Mick,

    Billy Pilgrim has touched on the issue in his opening paragraph.

    “In fairness, you know very well what the real issue is here – nationalists don’t trust unionists as far as they can throw them when it comes to governance. History justifies this position.”

    The SDLP and especially SF saw the GFA as a historic compromise. From their point of view it was a compromise in which they gave much and in return received assurances on equality and the ring fencing of ministries that would ensure that equality. The protection and independence of those ministries was to guard against some of the points again highlighted in Billy Pilgrims’ piece.
    The belief of both the SDLP and SF is that unionists had to come to terms with sharing power with people who they had (and still do) consider their enemies. There was a fear that unionists would ‘gang up’ to stymie decisions made by SDLP and SF ministers.
    This view was given credence by some commentators who remarked that their was a sizeable section of unionist opinion that was in favour of direct rule simply becuse it kept nationalists out of government. Is this view widespread among the unionist parties on the hill? Block, stymie every decision, hold up progress and strangle the Assembly by inertia. All will lose out but at the end of the day direct rule is better than Fenian rule.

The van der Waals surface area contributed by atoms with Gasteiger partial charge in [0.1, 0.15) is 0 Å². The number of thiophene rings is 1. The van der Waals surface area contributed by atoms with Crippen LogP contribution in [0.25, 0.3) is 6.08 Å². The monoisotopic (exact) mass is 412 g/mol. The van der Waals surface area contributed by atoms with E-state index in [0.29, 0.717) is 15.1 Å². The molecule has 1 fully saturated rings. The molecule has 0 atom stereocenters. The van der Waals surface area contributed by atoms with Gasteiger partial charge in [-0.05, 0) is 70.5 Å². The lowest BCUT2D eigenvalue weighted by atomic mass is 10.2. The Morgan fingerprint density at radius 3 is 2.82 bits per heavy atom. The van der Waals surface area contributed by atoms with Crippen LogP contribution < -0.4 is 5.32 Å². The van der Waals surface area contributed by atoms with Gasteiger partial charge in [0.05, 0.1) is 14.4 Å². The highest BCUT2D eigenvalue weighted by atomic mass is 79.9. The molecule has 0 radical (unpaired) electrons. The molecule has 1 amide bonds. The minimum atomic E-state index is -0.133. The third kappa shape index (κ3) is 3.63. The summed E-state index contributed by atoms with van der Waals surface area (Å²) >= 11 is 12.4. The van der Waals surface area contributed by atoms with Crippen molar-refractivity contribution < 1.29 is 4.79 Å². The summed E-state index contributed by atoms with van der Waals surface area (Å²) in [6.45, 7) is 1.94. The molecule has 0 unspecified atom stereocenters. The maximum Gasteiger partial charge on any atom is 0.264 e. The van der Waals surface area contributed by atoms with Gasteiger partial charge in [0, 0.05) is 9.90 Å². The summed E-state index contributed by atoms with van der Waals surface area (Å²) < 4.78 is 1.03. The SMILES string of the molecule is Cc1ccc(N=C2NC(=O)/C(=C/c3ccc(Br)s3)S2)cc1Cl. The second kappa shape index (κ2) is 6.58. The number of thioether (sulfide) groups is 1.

The three stranded approach also has to be factored into the decisions made by SDLP and SF ministers. There is no doubt that the cross border element is of strategic importance to both parties, especially to SF. Although if any close working relationship develops between the SDLP and one of the 26 county parties then it will play an even greater role in the thinking of the SDLP.
    SF have made it crystal clear that while they are prepared to work the current agreement, it is not the final solution as they see it. They are on record as stating that they want to expand the roles of their ministers. They do have ministers mirror imaged in the Irish Republic. The idea seems to be to have increasing and dependent cooperation between ministers of a similar brief. Unification by stealth if you like. As SF in the long term looks towards power in the 26 counties it is crucial to their project that ministers retain their independence. As stated this may well pan out for the SDLP as well.